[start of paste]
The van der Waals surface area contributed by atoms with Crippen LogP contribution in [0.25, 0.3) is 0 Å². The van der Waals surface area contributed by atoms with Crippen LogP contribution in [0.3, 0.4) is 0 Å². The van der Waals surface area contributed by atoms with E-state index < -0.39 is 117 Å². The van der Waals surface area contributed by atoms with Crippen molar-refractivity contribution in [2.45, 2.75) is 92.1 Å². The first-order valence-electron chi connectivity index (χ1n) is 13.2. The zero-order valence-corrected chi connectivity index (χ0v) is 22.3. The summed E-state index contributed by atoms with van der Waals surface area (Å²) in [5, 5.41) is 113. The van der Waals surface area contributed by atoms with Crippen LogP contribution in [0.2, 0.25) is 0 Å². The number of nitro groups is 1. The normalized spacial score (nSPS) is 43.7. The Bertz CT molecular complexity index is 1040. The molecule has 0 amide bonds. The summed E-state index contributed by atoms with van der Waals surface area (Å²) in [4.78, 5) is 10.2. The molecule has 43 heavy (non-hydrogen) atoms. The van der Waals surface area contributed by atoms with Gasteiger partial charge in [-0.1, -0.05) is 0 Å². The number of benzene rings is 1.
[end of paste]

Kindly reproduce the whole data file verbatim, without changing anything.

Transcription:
The van der Waals surface area contributed by atoms with Crippen LogP contribution in [0.25, 0.3) is 0 Å². The van der Waals surface area contributed by atoms with Crippen LogP contribution in [0.3, 0.4) is 0 Å². The van der Waals surface area contributed by atoms with E-state index < -0.39 is 117 Å². The van der Waals surface area contributed by atoms with Crippen molar-refractivity contribution in [2.45, 2.75) is 92.1 Å². The first-order valence-electron chi connectivity index (χ1n) is 13.2. The zero-order valence-corrected chi connectivity index (χ0v) is 22.3. The summed E-state index contributed by atoms with van der Waals surface area (Å²) in [5, 5.41) is 113. The van der Waals surface area contributed by atoms with Crippen LogP contribution in [0.2, 0.25) is 0 Å². The number of nitro groups is 1. The normalized spacial score (nSPS) is 43.7. The Bertz CT molecular complexity index is 1040. The molecule has 0 amide bonds. The summed E-state index contributed by atoms with van der Waals surface area (Å²) in [4.78, 5) is 10.2. The molecule has 43 heavy (non-hydrogen) atoms. The van der Waals surface area contributed by atoms with Gasteiger partial charge in [-0.1, -0.05) is 0 Å². The number of benzene rings is 1.